The National Information Standards Organization (NISO) continues its Primer Series with the publication of Understanding Metadata. This comprehensive overview of information about an item's creation, name, topic, features, and more updates NISO's 2004 advice on the subject and follows on the Research Data Management Primer published in 2015. An additional such work, Linked Data for Cultural Institutions, is forthcoming, and more guides will be published periodically.
"It's crucial for NISO to build understanding of technical issues at various levels and for various audiences," says NISO Executive Director Todd Carpenter. "Our Primers are therefore written to provide guidance for expert information managers who are already working with metadata as well as for professionals who are less familiar with information exchange issues. NISO values the opportunity to offer this guidance," Carpenter continues, "because in a digital world, information about content can often be more important than the content itself. Without good metadata, information effectively disappears."
The Primer, authored by Jenn Riley, Associate Dean, Digital Initiatives, McGill University Library, demystifies a type of information that is ubiquitous in our lives but that can be challenging to produce, store, and understand. Coverage includes topics such as metadata types, standardization, and use in the cultural heritage sector and in the broader world. The Primer is accompanied by plentiful examples of metadata at work.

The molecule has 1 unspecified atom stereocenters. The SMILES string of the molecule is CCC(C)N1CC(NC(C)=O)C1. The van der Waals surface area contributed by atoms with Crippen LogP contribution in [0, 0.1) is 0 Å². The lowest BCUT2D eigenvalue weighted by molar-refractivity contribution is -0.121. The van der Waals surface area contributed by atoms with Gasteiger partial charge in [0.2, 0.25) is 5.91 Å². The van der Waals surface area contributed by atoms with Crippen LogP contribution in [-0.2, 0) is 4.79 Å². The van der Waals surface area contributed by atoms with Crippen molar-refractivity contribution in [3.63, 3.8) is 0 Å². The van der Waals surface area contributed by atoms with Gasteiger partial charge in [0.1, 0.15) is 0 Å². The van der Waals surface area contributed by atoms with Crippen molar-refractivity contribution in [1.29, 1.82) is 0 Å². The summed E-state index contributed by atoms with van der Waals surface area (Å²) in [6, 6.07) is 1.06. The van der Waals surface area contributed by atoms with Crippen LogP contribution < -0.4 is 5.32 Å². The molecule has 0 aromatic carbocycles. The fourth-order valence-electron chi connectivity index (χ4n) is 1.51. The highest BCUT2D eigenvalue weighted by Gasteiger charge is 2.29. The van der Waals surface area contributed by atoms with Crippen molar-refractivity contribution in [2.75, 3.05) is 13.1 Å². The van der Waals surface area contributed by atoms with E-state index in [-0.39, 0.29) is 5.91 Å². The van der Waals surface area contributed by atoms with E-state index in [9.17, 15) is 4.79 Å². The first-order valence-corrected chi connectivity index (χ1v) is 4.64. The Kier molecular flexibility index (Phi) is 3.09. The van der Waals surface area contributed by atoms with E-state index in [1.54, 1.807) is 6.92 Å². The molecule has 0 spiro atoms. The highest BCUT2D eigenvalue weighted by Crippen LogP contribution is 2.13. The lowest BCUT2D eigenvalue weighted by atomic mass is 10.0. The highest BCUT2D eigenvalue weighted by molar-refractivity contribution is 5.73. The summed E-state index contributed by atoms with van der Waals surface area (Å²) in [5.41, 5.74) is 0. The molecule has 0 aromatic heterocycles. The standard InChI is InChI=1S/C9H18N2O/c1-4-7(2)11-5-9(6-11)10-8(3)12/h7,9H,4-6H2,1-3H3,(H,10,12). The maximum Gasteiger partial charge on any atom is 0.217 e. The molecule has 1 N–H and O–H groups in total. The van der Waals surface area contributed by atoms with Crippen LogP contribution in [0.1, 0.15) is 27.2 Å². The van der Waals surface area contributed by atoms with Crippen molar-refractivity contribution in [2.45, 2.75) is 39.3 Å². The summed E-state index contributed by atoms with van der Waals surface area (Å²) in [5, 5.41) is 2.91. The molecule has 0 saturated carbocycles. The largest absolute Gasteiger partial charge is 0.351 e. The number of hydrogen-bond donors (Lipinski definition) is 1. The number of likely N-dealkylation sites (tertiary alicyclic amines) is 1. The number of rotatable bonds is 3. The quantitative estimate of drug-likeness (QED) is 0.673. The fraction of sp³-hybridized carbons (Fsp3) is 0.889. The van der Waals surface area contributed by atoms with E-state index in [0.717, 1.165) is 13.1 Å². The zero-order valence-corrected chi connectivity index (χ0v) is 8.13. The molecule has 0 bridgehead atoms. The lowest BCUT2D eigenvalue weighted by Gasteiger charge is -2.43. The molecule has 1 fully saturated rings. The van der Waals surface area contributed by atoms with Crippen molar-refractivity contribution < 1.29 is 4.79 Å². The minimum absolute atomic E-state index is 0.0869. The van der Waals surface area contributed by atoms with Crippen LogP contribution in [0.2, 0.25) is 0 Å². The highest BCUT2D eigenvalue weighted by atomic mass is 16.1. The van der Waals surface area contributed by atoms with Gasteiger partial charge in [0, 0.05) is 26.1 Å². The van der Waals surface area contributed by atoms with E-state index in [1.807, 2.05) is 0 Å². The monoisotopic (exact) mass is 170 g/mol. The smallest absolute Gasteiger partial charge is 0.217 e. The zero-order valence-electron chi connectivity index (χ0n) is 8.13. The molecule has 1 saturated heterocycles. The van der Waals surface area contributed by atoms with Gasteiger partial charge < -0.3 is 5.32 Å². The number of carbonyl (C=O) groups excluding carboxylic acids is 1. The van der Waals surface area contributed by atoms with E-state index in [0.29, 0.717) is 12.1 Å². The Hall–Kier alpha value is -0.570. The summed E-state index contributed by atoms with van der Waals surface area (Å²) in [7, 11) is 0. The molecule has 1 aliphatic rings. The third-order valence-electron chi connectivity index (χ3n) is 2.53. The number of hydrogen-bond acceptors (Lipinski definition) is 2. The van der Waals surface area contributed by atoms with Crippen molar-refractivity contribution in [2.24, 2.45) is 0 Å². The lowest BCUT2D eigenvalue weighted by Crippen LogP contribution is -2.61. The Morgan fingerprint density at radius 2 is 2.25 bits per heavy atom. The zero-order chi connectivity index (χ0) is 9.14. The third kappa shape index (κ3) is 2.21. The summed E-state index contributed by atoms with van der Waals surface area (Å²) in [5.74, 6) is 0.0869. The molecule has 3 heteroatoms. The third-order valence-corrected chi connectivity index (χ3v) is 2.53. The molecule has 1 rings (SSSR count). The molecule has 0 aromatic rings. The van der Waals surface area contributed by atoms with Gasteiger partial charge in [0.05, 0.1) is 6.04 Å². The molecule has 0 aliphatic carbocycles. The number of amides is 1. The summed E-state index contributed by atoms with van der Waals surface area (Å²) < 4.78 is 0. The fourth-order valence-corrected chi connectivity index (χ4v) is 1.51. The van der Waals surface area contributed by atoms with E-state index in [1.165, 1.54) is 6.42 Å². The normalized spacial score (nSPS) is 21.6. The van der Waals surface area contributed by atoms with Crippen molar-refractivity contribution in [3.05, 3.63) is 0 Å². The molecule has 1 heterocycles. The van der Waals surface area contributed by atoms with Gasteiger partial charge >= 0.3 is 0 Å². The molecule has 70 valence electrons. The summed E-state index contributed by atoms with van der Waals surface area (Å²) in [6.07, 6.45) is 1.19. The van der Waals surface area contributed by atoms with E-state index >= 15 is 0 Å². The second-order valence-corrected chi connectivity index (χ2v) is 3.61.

"I am honored to have been asked to update Understanding Metadata, a NISO resource that has been helpful to me throughout my career, when learning about metadata and teaching others about it," says Riley. "Much has changed in the area of cultural heritage metadata since the original publication of this resource in 2004. I hope that the introduction of some new concepts into the Primer, such as Linked Data, is useful to our community for many years to come."
The NISO Primer Understanding Metadata, like its series companions, is licensed for reuse under a Creative Commons-BY-NC 4.0 license. It is available as a free download from the NISO website at: http://www.niso.org/publications/press/understanding_metadata.
NISO fosters the development and maintenance of standards that facilitate the creation, persistent management, and effective interchange of information so that it can be trusted for use in research and learning. To fulfill this mission, NISO engages libraries, publishers, information aggregators, and other organizations that support learning, research, and scholarship through the creation, organization, management, and curation of knowledge. NISO works with intersecting communities of interest and across the entire lifecycle of an information standard. NISO is a not-for-profit association accredited by the American National Standards Institute (ANSI). More information about NISO is available on its website: http://www.niso.org.